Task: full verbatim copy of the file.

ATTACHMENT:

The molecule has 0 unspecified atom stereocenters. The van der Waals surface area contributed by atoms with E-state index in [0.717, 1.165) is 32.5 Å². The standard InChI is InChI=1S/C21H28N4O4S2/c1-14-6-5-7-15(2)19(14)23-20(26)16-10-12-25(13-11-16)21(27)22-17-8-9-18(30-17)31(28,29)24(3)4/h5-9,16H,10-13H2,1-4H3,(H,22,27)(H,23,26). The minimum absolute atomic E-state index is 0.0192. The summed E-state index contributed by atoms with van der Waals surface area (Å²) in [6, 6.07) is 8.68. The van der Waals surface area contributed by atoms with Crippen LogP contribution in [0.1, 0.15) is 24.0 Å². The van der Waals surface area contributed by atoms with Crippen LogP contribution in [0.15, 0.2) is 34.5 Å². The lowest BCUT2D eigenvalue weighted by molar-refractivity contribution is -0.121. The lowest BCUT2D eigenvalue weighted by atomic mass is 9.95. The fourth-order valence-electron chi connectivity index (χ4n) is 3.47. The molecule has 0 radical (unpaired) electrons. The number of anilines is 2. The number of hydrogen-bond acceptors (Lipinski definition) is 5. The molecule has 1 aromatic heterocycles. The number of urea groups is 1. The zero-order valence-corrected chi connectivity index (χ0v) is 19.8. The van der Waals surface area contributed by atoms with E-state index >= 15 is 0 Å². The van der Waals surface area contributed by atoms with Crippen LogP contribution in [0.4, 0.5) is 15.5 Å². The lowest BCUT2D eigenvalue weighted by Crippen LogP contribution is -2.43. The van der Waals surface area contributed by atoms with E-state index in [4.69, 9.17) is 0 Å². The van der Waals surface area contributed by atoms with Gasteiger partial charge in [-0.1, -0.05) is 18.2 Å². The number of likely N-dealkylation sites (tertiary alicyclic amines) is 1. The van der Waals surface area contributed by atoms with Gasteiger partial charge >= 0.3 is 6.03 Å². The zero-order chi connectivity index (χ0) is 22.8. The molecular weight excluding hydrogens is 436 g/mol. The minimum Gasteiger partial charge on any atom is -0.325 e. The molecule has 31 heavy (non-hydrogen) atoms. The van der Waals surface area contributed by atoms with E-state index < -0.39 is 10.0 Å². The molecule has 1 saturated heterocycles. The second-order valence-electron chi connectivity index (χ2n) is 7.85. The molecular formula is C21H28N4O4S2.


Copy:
The molecule has 0 unspecified atom stereocenters. The van der Waals surface area contributed by atoms with E-state index in [0.717, 1.165) is 32.5 Å². The standard InChI is InChI=1S/C21H28N4O4S2/c1-14-6-5-7-15(2)19(14)23-20(26)16-10-12-25(13-11-16)21(27)22-17-8-9-18(30-17)31(28,29)24(3)4/h5-9,16H,10-13H2,1-4H3,(H,22,27)(H,23,26). The minimum absolute atomic E-state index is 0.0192. The summed E-state index contributed by atoms with van der Waals surface area (Å²) in [6, 6.07) is 8.68. The van der Waals surface area contributed by atoms with Crippen LogP contribution in [0.1, 0.15) is 24.0 Å². The van der Waals surface area contributed by atoms with Crippen LogP contribution in [0.15, 0.2) is 34.5 Å². The lowest BCUT2D eigenvalue weighted by molar-refractivity contribution is -0.121. The lowest BCUT2D eigenvalue weighted by atomic mass is 9.95. The fourth-order valence-electron chi connectivity index (χ4n) is 3.47. The molecule has 0 radical (unpaired) electrons. The number of anilines is 2. The number of hydrogen-bond acceptors (Lipinski definition) is 5. The molecule has 1 aromatic heterocycles. The number of urea groups is 1. The zero-order valence-corrected chi connectivity index (χ0v) is 19.8. The van der Waals surface area contributed by atoms with E-state index >= 15 is 0 Å². The van der Waals surface area contributed by atoms with Crippen LogP contribution in [0.4, 0.5) is 15.5 Å². The lowest BCUT2D eigenvalue weighted by Crippen LogP contribution is -2.43. The van der Waals surface area contributed by atoms with E-state index in [4.69, 9.17) is 0 Å². The van der Waals surface area contributed by atoms with Gasteiger partial charge in [-0.1, -0.05) is 18.2 Å². The number of likely N-dealkylation sites (tertiary alicyclic amines) is 1. The van der Waals surface area contributed by atoms with Gasteiger partial charge >= 0.3 is 6.03 Å². The zero-order chi connectivity index (χ0) is 22.8. The molecular weight excluding hydrogens is 436 g/mol. The minimum Gasteiger partial charge on any atom is -0.325 e. The molecule has 31 heavy (non-hydrogen) atoms. The van der Waals surface area contributed by atoms with E-state index < -0.39 is 10.0 Å². The molecule has 1 saturated heterocycles. The second-order valence-electron chi connectivity index (χ2n) is 7.85. The molecular formula is C21H28N4O4S2.